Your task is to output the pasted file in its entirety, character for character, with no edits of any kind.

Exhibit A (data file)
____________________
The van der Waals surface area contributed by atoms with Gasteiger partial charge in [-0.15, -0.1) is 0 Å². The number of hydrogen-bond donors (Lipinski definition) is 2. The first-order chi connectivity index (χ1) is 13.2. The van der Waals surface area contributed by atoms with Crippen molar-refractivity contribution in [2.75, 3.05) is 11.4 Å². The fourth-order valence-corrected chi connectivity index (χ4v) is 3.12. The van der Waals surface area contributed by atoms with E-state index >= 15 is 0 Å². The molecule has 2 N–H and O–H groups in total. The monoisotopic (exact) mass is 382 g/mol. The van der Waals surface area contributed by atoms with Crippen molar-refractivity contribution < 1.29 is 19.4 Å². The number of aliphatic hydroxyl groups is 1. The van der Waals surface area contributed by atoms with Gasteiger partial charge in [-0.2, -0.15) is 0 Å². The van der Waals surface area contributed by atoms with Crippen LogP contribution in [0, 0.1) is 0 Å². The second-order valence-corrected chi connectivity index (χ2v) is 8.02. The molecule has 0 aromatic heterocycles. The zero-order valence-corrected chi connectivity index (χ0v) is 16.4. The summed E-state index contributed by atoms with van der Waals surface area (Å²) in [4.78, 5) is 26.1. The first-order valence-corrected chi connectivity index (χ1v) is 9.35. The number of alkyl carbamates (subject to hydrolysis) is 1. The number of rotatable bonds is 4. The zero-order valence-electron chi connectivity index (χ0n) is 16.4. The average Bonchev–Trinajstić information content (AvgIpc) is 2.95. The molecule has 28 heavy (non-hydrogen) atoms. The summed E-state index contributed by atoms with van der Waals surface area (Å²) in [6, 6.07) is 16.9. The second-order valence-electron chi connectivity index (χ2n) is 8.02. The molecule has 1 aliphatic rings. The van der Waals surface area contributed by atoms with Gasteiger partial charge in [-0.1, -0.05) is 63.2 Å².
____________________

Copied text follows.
The van der Waals surface area contributed by atoms with Gasteiger partial charge in [-0.15, -0.1) is 0 Å². The number of hydrogen-bond donors (Lipinski definition) is 2. The first-order chi connectivity index (χ1) is 13.2. The van der Waals surface area contributed by atoms with Crippen molar-refractivity contribution in [2.75, 3.05) is 11.4 Å². The fourth-order valence-corrected chi connectivity index (χ4v) is 3.12. The van der Waals surface area contributed by atoms with E-state index >= 15 is 0 Å². The molecule has 2 N–H and O–H groups in total. The monoisotopic (exact) mass is 382 g/mol. The van der Waals surface area contributed by atoms with Crippen molar-refractivity contribution < 1.29 is 19.4 Å². The number of aliphatic hydroxyl groups is 1. The van der Waals surface area contributed by atoms with Gasteiger partial charge in [-0.2, -0.15) is 0 Å². The van der Waals surface area contributed by atoms with Crippen LogP contribution in [0, 0.1) is 0 Å². The second-order valence-corrected chi connectivity index (χ2v) is 8.02. The molecule has 0 aromatic heterocycles. The zero-order valence-corrected chi connectivity index (χ0v) is 16.4. The summed E-state index contributed by atoms with van der Waals surface area (Å²) in [4.78, 5) is 26.1. The first-order valence-corrected chi connectivity index (χ1v) is 9.35. The number of alkyl carbamates (subject to hydrolysis) is 1. The number of rotatable bonds is 4. The zero-order valence-electron chi connectivity index (χ0n) is 16.4. The average Bonchev–Trinajstić information content (AvgIpc) is 2.95. The molecule has 28 heavy (non-hydrogen) atoms. The summed E-state index contributed by atoms with van der Waals surface area (Å²) in [6, 6.07) is 16.9. The second-order valence-electron chi connectivity index (χ2n) is 8.02. The molecule has 1 aliphatic rings. The van der Waals surface area contributed by atoms with Gasteiger partial charge in [-0.1, -0.05) is 63.2 Å².